OF COURSE the best players in the PCL and Negro Leagues were better than the worst players in the Majors, and OF COURSE diversifying the league would have made it stronger. No "maybes" about it. How many of the majors bottom feeders would have been tossed out, replaced by someone better ? I don't know. The bottom 10%, the bottom 20%, the bottom 40%? I don't know, how many guys in the Majors today AREN'T from the white Northeast U.S.? Probably a lot.

    OF COURSE Ruth and Gehrig would still have been in an integrated league, and OF COURSE they'd still be in the elite. But now, the bottom 20% or 30% or whatever of the competition - the ones that they've been slapping silly - have gotten better. They're not going to slug 1.000, or whatever, against those guys anymore. The same thing goes for the top pitchers - with the bottom feeding hitters in the league having gotten better, the top pitchers stand out from the pack less so than before. When the bottom gets better, and the average gets better, the distance between the best players and the worst players will shrink. The best will still be the best, but by a smaller margin.

    Adjusting for the league mean - using OPS+ and ERA+ - only adjusts for the balance between offense and pitching in the league at the time. When we talk of OPS+ and ERA+, we are looking no longer at the balance between hitting and pitching, but at the balance between the top performances and the rest of the league. And that balance will almost always favor old players over modern ones. As the popuation from which players are drawn expands, and as talent pool thickens and the talent in the leagues becomes denser, the performance of the best players in the league, relative to their peers, is going to be dragged down by the fact that the average is now better. Going back to my IQ example, a man with an IQ of 165 in a room full of men with an average IQ of 100 has an IQ+ of 165, but at a Mensa meeting, his IQ+ is 165/150 = 110. It's not that he's gotten dumber; the competition has gotten stiffer.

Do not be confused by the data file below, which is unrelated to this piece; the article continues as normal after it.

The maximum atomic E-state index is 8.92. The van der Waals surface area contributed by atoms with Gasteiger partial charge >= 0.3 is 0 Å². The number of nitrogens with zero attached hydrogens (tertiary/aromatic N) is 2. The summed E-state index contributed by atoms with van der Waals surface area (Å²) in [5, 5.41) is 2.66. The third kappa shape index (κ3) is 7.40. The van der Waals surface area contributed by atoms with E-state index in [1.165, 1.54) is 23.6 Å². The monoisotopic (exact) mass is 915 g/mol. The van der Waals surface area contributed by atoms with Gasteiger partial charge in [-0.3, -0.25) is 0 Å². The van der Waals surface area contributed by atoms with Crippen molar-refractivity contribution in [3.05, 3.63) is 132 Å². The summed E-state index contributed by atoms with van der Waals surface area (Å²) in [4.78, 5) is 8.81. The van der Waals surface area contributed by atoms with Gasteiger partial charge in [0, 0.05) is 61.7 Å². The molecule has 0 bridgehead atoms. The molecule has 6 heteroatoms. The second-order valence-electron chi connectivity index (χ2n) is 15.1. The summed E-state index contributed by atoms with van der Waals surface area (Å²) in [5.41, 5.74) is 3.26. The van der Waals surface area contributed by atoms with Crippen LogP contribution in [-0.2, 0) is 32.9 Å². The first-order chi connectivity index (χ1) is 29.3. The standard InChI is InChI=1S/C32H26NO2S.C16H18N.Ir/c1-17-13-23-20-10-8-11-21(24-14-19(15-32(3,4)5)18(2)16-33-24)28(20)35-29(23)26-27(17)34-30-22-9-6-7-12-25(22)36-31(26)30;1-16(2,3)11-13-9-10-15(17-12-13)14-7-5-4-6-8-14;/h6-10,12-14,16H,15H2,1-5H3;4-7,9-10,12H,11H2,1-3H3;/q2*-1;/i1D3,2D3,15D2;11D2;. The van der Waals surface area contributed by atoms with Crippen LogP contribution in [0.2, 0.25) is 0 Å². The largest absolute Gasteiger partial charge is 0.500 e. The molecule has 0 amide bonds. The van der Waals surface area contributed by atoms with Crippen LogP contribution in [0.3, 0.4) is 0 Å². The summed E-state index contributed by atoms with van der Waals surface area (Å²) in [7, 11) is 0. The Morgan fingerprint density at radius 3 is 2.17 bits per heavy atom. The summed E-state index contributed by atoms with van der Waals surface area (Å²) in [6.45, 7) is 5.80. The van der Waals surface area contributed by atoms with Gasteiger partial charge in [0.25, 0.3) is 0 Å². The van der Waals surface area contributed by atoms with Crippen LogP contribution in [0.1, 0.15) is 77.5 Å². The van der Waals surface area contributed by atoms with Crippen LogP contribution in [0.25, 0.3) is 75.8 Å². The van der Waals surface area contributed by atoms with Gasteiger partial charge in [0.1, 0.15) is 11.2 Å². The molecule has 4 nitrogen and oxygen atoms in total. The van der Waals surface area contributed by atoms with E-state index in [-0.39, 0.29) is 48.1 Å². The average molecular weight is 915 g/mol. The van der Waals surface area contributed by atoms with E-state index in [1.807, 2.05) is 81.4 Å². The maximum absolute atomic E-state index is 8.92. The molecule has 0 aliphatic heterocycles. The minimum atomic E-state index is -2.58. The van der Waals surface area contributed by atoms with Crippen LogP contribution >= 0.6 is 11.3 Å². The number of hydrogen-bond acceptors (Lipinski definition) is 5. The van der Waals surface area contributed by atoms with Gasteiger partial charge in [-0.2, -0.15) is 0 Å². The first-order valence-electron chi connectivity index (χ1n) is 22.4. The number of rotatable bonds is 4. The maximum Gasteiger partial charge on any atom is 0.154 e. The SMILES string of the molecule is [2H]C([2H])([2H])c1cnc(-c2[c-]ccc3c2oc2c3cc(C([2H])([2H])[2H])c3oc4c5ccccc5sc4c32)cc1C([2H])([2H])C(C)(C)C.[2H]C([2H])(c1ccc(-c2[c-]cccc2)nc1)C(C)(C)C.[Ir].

This affects both pitchers and hitters, because mean-adjusted stats compare players to their peers. That's why the best OPS+ guys are Ruth, Williams, Gehrig; that's why the best ERA+ guys are Grove and Walter Johnson (ok, Pedro Martinez, but that's because he's still young; as hs career moves forward, his numbers will drop).

    Actually, OPS and ERA are kind of limited. It's better to look at a broader stat, like Win Shares - something like 75 or 80 of the top 100, I can't remember, Win Shares totals are from before 1950. That's doesn't make any sense unless one realizes that the most talented players from that time were playing in a relatively talent-poor environment, allowing them to dominate their game that much more.

    In my first post in this thread, I said that any argument over whether Ruth was the greatest ever is going to boil down to how much one thinks the league has improved. I should rephrase that and say that it will degenerate into an argument over how much the average and below average players in the league have improved.

    >>>>>>More teams, along with free agency, does make for a more competitive environment, but in a different way - because of diversity, not because of talent level. Thus, there are more teams and more divisions. In the 20's, the best teams had to play against eachother more often since the league was smaller.

    But wouldn't have the opposite effect- wouldn't that drag down the winning percentages of the best teams, rather than raise them? I don't see how this is a refuation of what I was saying. Actually, it seem to strengthen my argument. If currently, the best teams play the worst teams more often, we should be seeing even bigger gaps in winning percentages.

    >>>Why should we always assume that today's athletes, or today's world for that matter, has it tougher than yesterday's - with all our access to better technology, medicine,

    Because those things are irrelevant when comparing players to their peers. ALL of today's athletes have these advantages, AND THEY ARE COMPETING AGAINST EACH OTHER. (god, someone please tell me how to italicize these things, I don't mean to shout.)